How Erskine inspired Clare Hall's mid-century revival

Clare Hall is widely regarded as one of Ralph Erskine's greatest buildings, so it was fitting that the iconic 20th-century architect was the inspiration behind the refurbishment of the Common Room – the College's main shared space, where members relax, converse and study. Interior designer Magnus Englund explains how Erskine's take on modernism shaped the new design. 

When Ralph Erskine completed Clare Hall in 1966, the language of modern architecture was changing, and Clare Hall is a reflection of that. Red bricks had replaced the early modernists’ use of white painted concrete, which can also be seen in the works of Alvar Aalto, someone Erskine was very familiar with. But concrete would soon return in its rawest form, in particular in Britain where Brutalism gained popularity.

We don’t know what furniture Erskine would have used for Clare Hall, as he never got to complete the interiors, and as he is no longer with us, we are unable to ask him. But we do have detailed photographic records of what furniture he used in his own home, Villa Erskine outside Stockholm, which was completed in 1963 and therefore very close in time to Clare Hall.

His house was filled with a who’s who of the best of modern Scandinavian design, with many of the great mid-century masters from Denmark, Finland and Sweden represented: Arne Jacobsen, Alvar Aalto, Hans Wegner, Bruno Mathsson and Poul Henningsen to name a few. Most of their designs are still in production, but we were conscious that we did not want to create a design museum, frozen in time in the 1960s, but a modern environment that works today. We, therefore, used the design classics of the time – stretching from designs by Alvar Aalto in the 1930s to Yngve Ekström in the 1960s - but picked more contemporary finishes of the woods, lacquers and upholstery. Look quickly, and you won’t notice that some of the furniture is older than the building, some by several decades.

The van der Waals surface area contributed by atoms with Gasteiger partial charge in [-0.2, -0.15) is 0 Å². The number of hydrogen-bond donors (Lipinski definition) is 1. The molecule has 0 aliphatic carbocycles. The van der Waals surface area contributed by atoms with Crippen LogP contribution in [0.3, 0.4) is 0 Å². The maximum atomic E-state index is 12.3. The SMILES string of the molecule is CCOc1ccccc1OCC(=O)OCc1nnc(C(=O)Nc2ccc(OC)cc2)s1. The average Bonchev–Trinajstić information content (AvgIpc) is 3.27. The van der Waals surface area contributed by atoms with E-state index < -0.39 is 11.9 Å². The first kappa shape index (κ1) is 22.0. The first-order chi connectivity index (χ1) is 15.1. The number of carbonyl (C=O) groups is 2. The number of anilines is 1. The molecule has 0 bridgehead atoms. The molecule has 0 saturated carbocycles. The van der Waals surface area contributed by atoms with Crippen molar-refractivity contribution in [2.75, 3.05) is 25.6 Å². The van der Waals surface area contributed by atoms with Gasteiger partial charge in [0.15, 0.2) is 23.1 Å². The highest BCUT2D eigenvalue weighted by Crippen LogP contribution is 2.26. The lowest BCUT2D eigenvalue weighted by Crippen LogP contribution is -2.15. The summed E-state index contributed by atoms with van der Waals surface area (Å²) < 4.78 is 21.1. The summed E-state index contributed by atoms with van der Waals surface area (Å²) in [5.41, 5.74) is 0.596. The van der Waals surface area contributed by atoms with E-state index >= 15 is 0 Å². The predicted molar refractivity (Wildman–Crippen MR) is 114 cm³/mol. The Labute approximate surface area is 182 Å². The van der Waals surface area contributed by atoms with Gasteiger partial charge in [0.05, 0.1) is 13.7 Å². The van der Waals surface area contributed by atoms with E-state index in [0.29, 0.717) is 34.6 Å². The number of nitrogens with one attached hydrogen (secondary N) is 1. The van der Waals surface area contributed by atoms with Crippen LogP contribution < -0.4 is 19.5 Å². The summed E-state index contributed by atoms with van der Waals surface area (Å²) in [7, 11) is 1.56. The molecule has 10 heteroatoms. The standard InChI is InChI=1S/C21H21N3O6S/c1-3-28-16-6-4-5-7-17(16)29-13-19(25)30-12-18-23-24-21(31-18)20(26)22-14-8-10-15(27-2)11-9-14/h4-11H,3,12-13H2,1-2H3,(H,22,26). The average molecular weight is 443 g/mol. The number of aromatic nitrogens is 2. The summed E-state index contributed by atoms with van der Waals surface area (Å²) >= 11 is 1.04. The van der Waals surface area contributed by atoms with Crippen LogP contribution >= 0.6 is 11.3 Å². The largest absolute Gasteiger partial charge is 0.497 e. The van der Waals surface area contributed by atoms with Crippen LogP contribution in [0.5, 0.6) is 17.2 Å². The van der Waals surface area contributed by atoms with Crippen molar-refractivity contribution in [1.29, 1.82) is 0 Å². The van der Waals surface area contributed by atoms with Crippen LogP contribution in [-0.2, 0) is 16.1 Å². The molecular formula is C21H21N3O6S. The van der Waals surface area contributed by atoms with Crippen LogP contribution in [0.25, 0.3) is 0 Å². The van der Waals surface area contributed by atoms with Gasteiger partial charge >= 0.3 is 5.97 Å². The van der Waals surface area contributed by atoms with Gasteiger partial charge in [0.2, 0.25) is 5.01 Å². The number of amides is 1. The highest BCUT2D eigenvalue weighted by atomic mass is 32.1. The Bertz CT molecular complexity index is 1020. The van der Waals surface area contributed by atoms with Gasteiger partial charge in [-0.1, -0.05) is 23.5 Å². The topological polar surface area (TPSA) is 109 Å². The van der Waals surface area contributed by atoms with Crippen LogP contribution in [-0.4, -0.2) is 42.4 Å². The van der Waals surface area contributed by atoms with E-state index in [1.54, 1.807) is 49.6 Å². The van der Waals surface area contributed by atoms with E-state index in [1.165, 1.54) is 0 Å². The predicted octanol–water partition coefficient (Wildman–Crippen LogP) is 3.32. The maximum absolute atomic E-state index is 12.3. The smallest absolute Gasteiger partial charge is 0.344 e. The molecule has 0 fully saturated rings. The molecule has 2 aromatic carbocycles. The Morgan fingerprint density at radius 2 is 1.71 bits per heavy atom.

In the end, we didn’t decide on the furniture, Ralph Erskine himself did, and we therefore also proposed a large portrait of him in the reception, tracking down the original photographer in Sweden and obtaining her permission. That the building also got listed Grade II* during the process proved the importance of honouring the original architect and his vision. We hope Ralph Erskine would have approved – and we hope the staff and students will too.

Magnus Englund together with Christina Schmidt, joint founders of Skandium, worked with Clare Hall members on the new interiors for the Common Room. The room was reopened at the start of Michaelmas term 2018. The refurbishment was made possible by donations to the Liz Ramsden fund.


Furniture installed at Clare Hall:

  • Stool 60 – Alvar Aalto (Finland) 1933, by Artek
  • Pendant A330S Golden Bell - Alvar Aalto (Finland) 1937, by Artek
  • Bench 154 – Alvar Aalto (Finland) 1945, by Artek
  • Lamino coffee table – Ynge Ekström (Sweden) 1956, by Swedese
  • Laminette chair – Ynge Ekström (Sweden) 1956, by Swedese
  • Grand Prix chair – Arne Jacobsen (Denmark) 1957, by Fritz Hansen
  • Accent armchair/sofa/coffee table - Ynge Ekström (Sweden) 1959, by Swedese
  • Miss Holly high table – Jonas Lindvall (Sweden) 2012, by Stolab
  • Miss Holly round table – Jonas Lindvall (Sweden) 2018, by Stolab
  • PVC flooring – made by the Swedish company Bolon. The choice of Bolon was based on four reasons; its Swedish heritage reflecting the history of Clare Hall, its environmental credentials which include no need for chemicals to maintain, its 15-year guarantee, and finally its stylish appearance

 



The design team pictured in the new Common Room (back, left to right) Fellows Frances Spalding and Alan Short with Domestic Bursar David James, (front, left to right) Magnus Englund and Christina Schmidt